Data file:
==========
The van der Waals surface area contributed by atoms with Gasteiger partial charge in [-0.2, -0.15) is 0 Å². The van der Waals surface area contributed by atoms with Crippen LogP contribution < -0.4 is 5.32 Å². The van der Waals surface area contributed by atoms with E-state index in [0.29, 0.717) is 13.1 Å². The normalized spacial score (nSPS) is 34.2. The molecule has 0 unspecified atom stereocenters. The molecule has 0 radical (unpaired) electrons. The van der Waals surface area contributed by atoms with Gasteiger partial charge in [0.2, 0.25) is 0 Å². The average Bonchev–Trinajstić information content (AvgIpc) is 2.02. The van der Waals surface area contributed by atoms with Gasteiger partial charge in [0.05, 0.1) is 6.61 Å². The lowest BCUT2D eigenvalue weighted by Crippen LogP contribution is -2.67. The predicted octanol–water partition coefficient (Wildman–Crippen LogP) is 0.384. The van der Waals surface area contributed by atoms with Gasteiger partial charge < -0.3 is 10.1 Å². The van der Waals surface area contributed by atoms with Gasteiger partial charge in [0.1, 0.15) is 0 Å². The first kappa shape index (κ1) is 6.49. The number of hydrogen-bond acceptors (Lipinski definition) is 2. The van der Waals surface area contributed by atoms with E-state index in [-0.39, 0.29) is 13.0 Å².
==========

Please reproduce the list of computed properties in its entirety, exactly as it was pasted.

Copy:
The van der Waals surface area contributed by atoms with Gasteiger partial charge in [-0.2, -0.15) is 0 Å². The van der Waals surface area contributed by atoms with Crippen LogP contribution < -0.4 is 5.32 Å². The van der Waals surface area contributed by atoms with E-state index in [0.29, 0.717) is 13.1 Å². The normalized spacial score (nSPS) is 34.2. The molecule has 0 unspecified atom stereocenters. The molecule has 0 radical (unpaired) electrons. The van der Waals surface area contributed by atoms with Gasteiger partial charge in [0.2, 0.25) is 0 Å². The average Bonchev–Trinajstić information content (AvgIpc) is 2.02. The van der Waals surface area contributed by atoms with Gasteiger partial charge in [0.05, 0.1) is 6.61 Å². The lowest BCUT2D eigenvalue weighted by Crippen LogP contribution is -2.67. The predicted octanol–water partition coefficient (Wildman–Crippen LogP) is 0.384. The van der Waals surface area contributed by atoms with Gasteiger partial charge < -0.3 is 10.1 Å². The van der Waals surface area contributed by atoms with Gasteiger partial charge in [0.1, 0.15) is 0 Å². The first kappa shape index (κ1) is 6.49. The number of hydrogen-bond acceptors (Lipinski definition) is 2. The van der Waals surface area contributed by atoms with E-state index in [-0.39, 0.29) is 13.0 Å².